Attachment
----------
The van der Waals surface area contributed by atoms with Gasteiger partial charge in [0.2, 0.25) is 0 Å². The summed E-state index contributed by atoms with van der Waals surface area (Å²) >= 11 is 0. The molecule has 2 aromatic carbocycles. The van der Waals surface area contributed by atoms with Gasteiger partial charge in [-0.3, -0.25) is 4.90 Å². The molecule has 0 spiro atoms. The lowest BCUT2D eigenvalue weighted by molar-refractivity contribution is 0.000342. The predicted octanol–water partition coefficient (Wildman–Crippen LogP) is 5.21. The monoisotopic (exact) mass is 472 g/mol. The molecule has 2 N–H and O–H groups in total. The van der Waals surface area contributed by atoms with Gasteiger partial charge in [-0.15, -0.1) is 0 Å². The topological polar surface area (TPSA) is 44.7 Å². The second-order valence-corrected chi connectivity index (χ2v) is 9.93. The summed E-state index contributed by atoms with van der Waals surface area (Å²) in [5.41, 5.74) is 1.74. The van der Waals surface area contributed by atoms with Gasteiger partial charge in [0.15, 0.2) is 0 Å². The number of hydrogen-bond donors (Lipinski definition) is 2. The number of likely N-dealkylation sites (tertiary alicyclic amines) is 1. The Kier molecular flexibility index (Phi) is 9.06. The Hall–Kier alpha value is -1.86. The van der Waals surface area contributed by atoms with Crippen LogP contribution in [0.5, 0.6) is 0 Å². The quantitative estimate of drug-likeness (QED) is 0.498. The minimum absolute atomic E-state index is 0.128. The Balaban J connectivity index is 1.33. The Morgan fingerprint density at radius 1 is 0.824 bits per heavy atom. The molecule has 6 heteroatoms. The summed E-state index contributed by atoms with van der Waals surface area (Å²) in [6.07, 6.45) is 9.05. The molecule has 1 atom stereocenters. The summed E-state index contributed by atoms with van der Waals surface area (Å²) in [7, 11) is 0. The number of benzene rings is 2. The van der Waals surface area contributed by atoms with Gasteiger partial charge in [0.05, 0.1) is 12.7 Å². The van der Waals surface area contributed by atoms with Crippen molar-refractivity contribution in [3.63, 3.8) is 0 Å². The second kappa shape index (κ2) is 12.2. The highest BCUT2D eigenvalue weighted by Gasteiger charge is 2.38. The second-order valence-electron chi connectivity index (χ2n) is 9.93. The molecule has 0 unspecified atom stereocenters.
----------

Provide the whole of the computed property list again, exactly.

The van der Waals surface area contributed by atoms with Gasteiger partial charge in [0.2, 0.25) is 0 Å². The summed E-state index contributed by atoms with van der Waals surface area (Å²) >= 11 is 0. The molecule has 2 aromatic carbocycles. The van der Waals surface area contributed by atoms with Gasteiger partial charge in [-0.3, -0.25) is 4.90 Å². The molecule has 0 spiro atoms. The lowest BCUT2D eigenvalue weighted by molar-refractivity contribution is 0.000342. The predicted octanol–water partition coefficient (Wildman–Crippen LogP) is 5.21. The monoisotopic (exact) mass is 472 g/mol. The molecule has 2 N–H and O–H groups in total. The van der Waals surface area contributed by atoms with Gasteiger partial charge in [-0.15, -0.1) is 0 Å². The topological polar surface area (TPSA) is 44.7 Å². The second-order valence-corrected chi connectivity index (χ2v) is 9.93. The summed E-state index contributed by atoms with van der Waals surface area (Å²) in [5.41, 5.74) is 1.74. The van der Waals surface area contributed by atoms with Gasteiger partial charge in [0.15, 0.2) is 0 Å². The number of hydrogen-bond donors (Lipinski definition) is 2. The number of likely N-dealkylation sites (tertiary alicyclic amines) is 1. The Kier molecular flexibility index (Phi) is 9.06. The Hall–Kier alpha value is -1.86. The van der Waals surface area contributed by atoms with Crippen LogP contribution in [0.5, 0.6) is 0 Å². The quantitative estimate of drug-likeness (QED) is 0.498. The minimum absolute atomic E-state index is 0.128. The Balaban J connectivity index is 1.33. The Morgan fingerprint density at radius 1 is 0.824 bits per heavy atom. The molecule has 6 heteroatoms. The summed E-state index contributed by atoms with van der Waals surface area (Å²) in [6.07, 6.45) is 9.05. The molecule has 1 atom stereocenters. The summed E-state index contributed by atoms with van der Waals surface area (Å²) in [7, 11) is 0. The number of benzene rings is 2. The van der Waals surface area contributed by atoms with Gasteiger partial charge in [0.05, 0.1) is 12.7 Å². The van der Waals surface area contributed by atoms with Crippen molar-refractivity contribution in [3.63, 3.8) is 0 Å². The second kappa shape index (κ2) is 12.2. The highest BCUT2D eigenvalue weighted by Gasteiger charge is 2.38. The second-order valence-electron chi connectivity index (χ2n) is 9.93. The molecule has 0 unspecified atom stereocenters.